14 public and private credit never fails to infuse. The manufacturing1 interest revived so much that we have been continually stunned with a loud outcry about the enormous profits of that interest ; the expenditures of Government have been promptly paid at the Treasury ; and but for the Mexican war, requiring the expenditures of the surplus which had accumulated , and was annually accumulating in the Treasury, the public debt might have been, very soon discharged. In view of these incontrovertible facts, who will say that the tariff law has not most happily realized the calculations of its friends, and put to shame the financial ignorance of those public men who predicted its failure ? It has not only fulfilled the expectations of its friends, but it has extorted homage from its enemies ; for 1 think I have already proven that the Administration, which is urging its repeal, obtained power from the people by feigning friendship for the principle of that law. Its details have been attacked before the people, and it has been plausibly urged that its imposition of duties was in some respects unjust—bearing oppressively upon the people. I think these objections have been successfully met in this debate, and that it has been proven that consumers are purchasing all the articles, about which complaint has been made, at cheaper prices than at any former period. Yet I do not contend—no man on this floor contends—that the tariff act of 1842 is a perfect measure ; and if those who complain of its provisions in certain respects, would concede the correctness of the principle upon which the law is founded, and bring forward a proposition to amend such defects as experience may have proven to exist, this side of the House would freely co-operate with t^em. But it seems that nothing short of the absolute repeal of the tariff of 1842, and the enactment in its stead of a new law, founded on new principles, will satisfy the majority on this floor ; and accordingly they pertinaciously urge the passage of the bill now before the committee. The time which yet remains to me is too brief for me to attempt a discussion of this measure. I must content myself by referring to the suggestions which I made at the outset of my remarks, as to its insufficiency as a revenue measure, and by warning gentlemen of the majority that a tremendous responsibility will rest upon them, if, when the nation is engaged in war—a war of unknown duration—a war which will draw upom the Treasury of the Government to an unknown amount—they pass an act which, as has been conclusively shown by gentlemen oh both sides of the House, will not raise a sufficient revenue to pay the ordinary expenditures of Government in time of peace—thereby striking down the national credit, and with it private credit,.involving the Government and People in all the evils from which both were redeemed by the tariff act of 1842. I beg gentlemen to heed these suggestions, and give, for the sake of the country, full force to the promptings of patriotism, disregarding the obligations of party, which are nullified when they conflict with the higher obligations of patriotism. When they shall see their country plunged into the evils which. I have intimated as likely to result from the measure under consideration, they will find it difficult to appease their constituents or their consciences, by the assurance that they are merely making an interesting experiment of the hitherto untried theory of free-trade. This theory of free trade, though it has never been carried into practical effect by this Government, is not new. It developed itself in the first Con-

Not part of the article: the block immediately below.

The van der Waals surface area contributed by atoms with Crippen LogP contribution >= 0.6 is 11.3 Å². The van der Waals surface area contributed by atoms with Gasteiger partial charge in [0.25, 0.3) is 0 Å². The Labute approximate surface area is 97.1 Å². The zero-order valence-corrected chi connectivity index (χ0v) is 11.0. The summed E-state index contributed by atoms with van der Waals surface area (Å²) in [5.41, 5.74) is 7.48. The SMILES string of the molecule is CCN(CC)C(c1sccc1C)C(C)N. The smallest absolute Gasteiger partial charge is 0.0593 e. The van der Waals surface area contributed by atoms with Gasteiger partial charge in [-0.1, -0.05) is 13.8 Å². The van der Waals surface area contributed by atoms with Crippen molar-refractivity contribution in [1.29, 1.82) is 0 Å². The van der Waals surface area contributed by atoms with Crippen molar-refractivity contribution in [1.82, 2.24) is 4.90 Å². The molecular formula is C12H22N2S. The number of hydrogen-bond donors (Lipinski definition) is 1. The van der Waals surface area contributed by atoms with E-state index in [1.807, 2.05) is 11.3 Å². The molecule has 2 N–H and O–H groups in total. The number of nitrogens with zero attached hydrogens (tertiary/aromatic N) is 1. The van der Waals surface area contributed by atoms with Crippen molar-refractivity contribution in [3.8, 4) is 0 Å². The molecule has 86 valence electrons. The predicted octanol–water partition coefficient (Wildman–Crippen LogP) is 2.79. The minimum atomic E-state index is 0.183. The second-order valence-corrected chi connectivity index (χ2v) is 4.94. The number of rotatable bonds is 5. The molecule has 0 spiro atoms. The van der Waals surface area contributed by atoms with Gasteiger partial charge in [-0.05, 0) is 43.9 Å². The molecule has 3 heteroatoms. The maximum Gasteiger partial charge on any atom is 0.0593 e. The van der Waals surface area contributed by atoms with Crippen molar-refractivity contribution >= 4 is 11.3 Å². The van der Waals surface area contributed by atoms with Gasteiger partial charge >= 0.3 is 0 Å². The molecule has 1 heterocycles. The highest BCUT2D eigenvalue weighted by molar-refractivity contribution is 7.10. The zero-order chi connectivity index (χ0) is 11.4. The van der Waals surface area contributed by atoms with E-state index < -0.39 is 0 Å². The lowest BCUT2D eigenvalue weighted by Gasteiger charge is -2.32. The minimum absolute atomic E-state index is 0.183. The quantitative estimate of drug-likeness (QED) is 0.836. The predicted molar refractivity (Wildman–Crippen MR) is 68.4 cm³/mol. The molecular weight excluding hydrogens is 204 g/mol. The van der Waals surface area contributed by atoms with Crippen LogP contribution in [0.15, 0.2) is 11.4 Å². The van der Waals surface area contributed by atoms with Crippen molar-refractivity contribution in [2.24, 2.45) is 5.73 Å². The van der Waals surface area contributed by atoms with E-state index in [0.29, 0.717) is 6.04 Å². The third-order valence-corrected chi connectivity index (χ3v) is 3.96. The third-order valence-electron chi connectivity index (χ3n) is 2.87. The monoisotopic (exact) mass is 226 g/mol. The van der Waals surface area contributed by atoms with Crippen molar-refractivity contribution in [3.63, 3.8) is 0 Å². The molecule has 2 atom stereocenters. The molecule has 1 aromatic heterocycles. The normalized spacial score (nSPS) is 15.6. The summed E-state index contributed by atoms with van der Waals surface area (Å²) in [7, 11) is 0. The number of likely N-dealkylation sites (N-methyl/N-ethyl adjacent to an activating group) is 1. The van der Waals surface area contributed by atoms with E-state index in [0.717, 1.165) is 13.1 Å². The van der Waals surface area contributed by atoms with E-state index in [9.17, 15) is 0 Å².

15 gress which assembled under our Constitution. When that body assembled to put into operation the form of government which the people of the United States had adopted—to make the freedom which they had won upon, the battle-fields of the Revolution conduce to the permanent welfare and happiness of themselves and their posterity, there were eminent and talented men who contended for this theory ; but they failed to convince a majority of that Congress that it was the true policy of the United States to adopt it. And, accordingly, we find that among the first acts of that Congress was a law laying duties on imports. And that the purposes for which that law was passed might never be questioned or misunderstood, the wise patriots and statesmen who passed it, prefixed a preamble, which is in the following words : K Whereas it is necessary for the support of the government, for the discharge of the debts of the United States, and the encouragement and protection of manufactures, that duties be laid on goods, wares, anti merchandises: Be it enacted," fyc. Since that time it has been the uuifunn policy of this Government, in laying duties for revenue, to discriminate “for the. encouragement and protection of manufacturesThis policy has paid the national debt which was contracted in the achievement of Independence, and for the prosecution of the last war witluGreat Britain—it has fortified our coasts and seaports—it has built our *vy and navy-yards—it has built our armories—it has supplied the nation with arms and munitions of war for its defence—it has furnished the means of extinguishing the Indian title to a vast and fertile domain—it has paid the debt of gratitude which we owed to the soldiers of the Revolution—in short, it has supplied the Government with revenue to accomplish all the purposes for which it was instituted, without subjecting the people to inconvenience, or onerous burdens ; and it has encouraged and protected American manufactures, until they have grown to a state of maturity which makes us independent of foreign nations for all that we need for our comfort and convenience in peace,' or for our defence in war ; and, by creating home markets, it has placed the welfare and prosperity of our people upon a more stable basis, less subject than formerly to be injuriously affected by the political or commercial convulsions of foreign nations. All the sources of national power and prosperity which were latent when this policy was first adopted, have been most happily developed, and we have grown as no nation ever before grew. Why should we discard the policy of our fathers which has produced such great and glorious results, to follow the lead of Mr. Polk into the untried experiment of free trade ? Is he wiser or more patriotic than the illustrious men of the first Congress, or the great statesmen of all political parties who have steadily maintained the policy which was then commenced ? Shall we render higher homage to him than to the sages of our early history ? Let us rather despise the counsels of this man of yesterday, and by adhering to the examples of our fathers, carry our country forward and upward to a greater prosperity and higher glory ; and of that prosperity and glory, erect the only monument which can befittingly commemorate their wisdom and patriotism, and attest our veneration for their virtues. 76 - h